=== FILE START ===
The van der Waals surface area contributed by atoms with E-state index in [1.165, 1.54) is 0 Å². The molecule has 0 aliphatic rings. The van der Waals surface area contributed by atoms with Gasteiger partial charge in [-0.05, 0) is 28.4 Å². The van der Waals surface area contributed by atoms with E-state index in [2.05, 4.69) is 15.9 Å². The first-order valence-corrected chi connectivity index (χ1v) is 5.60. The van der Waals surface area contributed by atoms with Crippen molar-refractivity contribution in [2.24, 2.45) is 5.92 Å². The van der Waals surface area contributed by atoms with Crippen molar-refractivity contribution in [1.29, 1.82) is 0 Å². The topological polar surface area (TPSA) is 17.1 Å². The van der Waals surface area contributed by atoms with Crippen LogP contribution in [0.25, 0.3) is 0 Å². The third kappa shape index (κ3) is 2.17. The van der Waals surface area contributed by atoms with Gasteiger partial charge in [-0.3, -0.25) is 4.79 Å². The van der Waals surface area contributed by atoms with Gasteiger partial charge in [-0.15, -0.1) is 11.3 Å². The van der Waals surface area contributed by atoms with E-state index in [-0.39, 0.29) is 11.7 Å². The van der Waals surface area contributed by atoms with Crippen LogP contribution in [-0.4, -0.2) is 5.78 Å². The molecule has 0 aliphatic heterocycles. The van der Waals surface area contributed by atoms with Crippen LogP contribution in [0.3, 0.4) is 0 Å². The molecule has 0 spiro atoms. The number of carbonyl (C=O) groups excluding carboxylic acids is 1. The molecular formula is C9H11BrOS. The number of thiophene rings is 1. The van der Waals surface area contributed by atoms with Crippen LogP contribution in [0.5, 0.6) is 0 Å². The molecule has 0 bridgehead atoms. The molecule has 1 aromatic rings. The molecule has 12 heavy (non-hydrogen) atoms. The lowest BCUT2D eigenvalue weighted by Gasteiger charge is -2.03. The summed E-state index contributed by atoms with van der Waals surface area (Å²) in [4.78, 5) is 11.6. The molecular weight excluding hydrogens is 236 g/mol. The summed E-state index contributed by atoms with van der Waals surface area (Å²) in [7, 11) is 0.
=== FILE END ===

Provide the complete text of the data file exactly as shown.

The van der Waals surface area contributed by atoms with E-state index in [1.165, 1.54) is 0 Å². The molecule has 0 aliphatic rings. The van der Waals surface area contributed by atoms with Gasteiger partial charge in [-0.05, 0) is 28.4 Å². The van der Waals surface area contributed by atoms with E-state index in [2.05, 4.69) is 15.9 Å². The first-order valence-corrected chi connectivity index (χ1v) is 5.60. The van der Waals surface area contributed by atoms with Crippen molar-refractivity contribution in [2.24, 2.45) is 5.92 Å². The van der Waals surface area contributed by atoms with Crippen molar-refractivity contribution in [1.29, 1.82) is 0 Å². The topological polar surface area (TPSA) is 17.1 Å². The van der Waals surface area contributed by atoms with Crippen LogP contribution in [0.25, 0.3) is 0 Å². The third kappa shape index (κ3) is 2.17. The van der Waals surface area contributed by atoms with Gasteiger partial charge in [-0.3, -0.25) is 4.79 Å². The van der Waals surface area contributed by atoms with Gasteiger partial charge in [-0.15, -0.1) is 11.3 Å². The van der Waals surface area contributed by atoms with E-state index in [-0.39, 0.29) is 11.7 Å². The van der Waals surface area contributed by atoms with Crippen LogP contribution in [-0.4, -0.2) is 5.78 Å². The molecule has 0 aliphatic heterocycles. The van der Waals surface area contributed by atoms with Crippen LogP contribution in [0.3, 0.4) is 0 Å². The molecule has 0 spiro atoms. The number of carbonyl (C=O) groups excluding carboxylic acids is 1. The molecular formula is C9H11BrOS. The number of thiophene rings is 1. The van der Waals surface area contributed by atoms with Crippen LogP contribution in [0.5, 0.6) is 0 Å². The molecule has 0 bridgehead atoms. The molecule has 1 aromatic rings. The molecule has 12 heavy (non-hydrogen) atoms. The lowest BCUT2D eigenvalue weighted by Gasteiger charge is -2.03. The summed E-state index contributed by atoms with van der Waals surface area (Å²) in [4.78, 5) is 11.6. The molecular weight excluding hydrogens is 236 g/mol. The summed E-state index contributed by atoms with van der Waals surface area (Å²) in [7, 11) is 0.